Styles: Prog-Rock/Art Rock, Album Rock
Number Of Tracks: 5
is an effort that would never be repeated, it also, unfortunately, established King Crimson as a progressive rock band.
In The Court Of The Crimson King
TheLlamaMan, on may 12, 2009 2 of 2 people found this review helpful
Sound: King Crimson's debut album, In the Court of the Crimson King, is probably one of the most influential progressive rock albums out there. The albums sound really varies from song to song, from the blazing fast saxophone solos in "21st Century Schizoid Man" to the free-form improvisation in "Moonchild". Robert Fripp's guitar work is amazing on this album, from simple but powerful parts to support the rest of the song, to intense and speedy parts that are the main focus. Greg Lake's bass playing is also superb. The bass is always heard, and is always moving somewhere and is often complicated, giving the song a sense of direction. On drums, Michael Giles is one of the best out there, able to play incredibly fast and complicated things in strange time signatures that somehow end up sounding great. Finally, Ian McDonald's work on other instruments really adds another level to this album. The serene and beautiful flute solos and the furious sax solos really add another dimension to the music that you don't often find in many bands. My only problem with this albums sound is that the improv in "Moonchild" drags on for too long, and with little happening it tends to bore you fast. Other than that, this album's sound is nearly flawless; every instrument fits in perfectly with all of the others resulting in one powerful and amazing sound. // 10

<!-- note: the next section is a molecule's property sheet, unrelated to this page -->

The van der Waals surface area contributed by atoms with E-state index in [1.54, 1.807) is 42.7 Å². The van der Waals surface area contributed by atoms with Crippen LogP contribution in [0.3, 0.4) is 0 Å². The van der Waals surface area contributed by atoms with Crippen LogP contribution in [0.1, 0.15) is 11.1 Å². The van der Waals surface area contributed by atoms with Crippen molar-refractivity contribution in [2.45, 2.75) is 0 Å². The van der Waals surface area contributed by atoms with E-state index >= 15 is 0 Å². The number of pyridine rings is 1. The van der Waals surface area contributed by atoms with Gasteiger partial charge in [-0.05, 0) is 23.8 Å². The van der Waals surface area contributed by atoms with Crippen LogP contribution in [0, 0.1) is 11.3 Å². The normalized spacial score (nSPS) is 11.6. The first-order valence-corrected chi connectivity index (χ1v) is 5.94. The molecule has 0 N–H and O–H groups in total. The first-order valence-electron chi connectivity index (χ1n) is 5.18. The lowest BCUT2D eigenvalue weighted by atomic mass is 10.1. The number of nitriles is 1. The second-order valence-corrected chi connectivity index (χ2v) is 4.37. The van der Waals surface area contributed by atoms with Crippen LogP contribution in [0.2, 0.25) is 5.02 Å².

Lyrics and Singing: Greg Lake's singing is brilliant for most of this album. His voice changes to fit in perfectly with each song on the album. His vocals can be both soft and powerful, and no other singer would better suit this album's mood. Lyrics, by Peter Sinfield, are full of metaphors and deeper meanings than what they first might appear to be, and they flow in perfectly with the mood of the song. Overall, the vocals and lyrics on this album are amazing, and help make the album what it is. // 10
Impression: King Crimson is one of those bands that not many people other than hardcore progressive fans have really heard of, and have never really had much radio time. After you hear this album, you'll be wondering why this is. This is, in my opinion, the greatest progressive album ever made and any fan of the genre who hasn't already heard of it will be kicking themselves for missing out on it. Some of the best tracks on the album for me are "Epitaph", "In the Court of the Crimson King", and "21st Century Schizoid Man". The length of the album is about 45 minutes, but you'll be getting much more from it than that. If you like progressive rock, or just want to check out what could be the greatest album of all time, buy this. Now. // 10
In The Court Of The Crimson King
iommi600, on february 28, 2012 1 of 1 people found this review helpful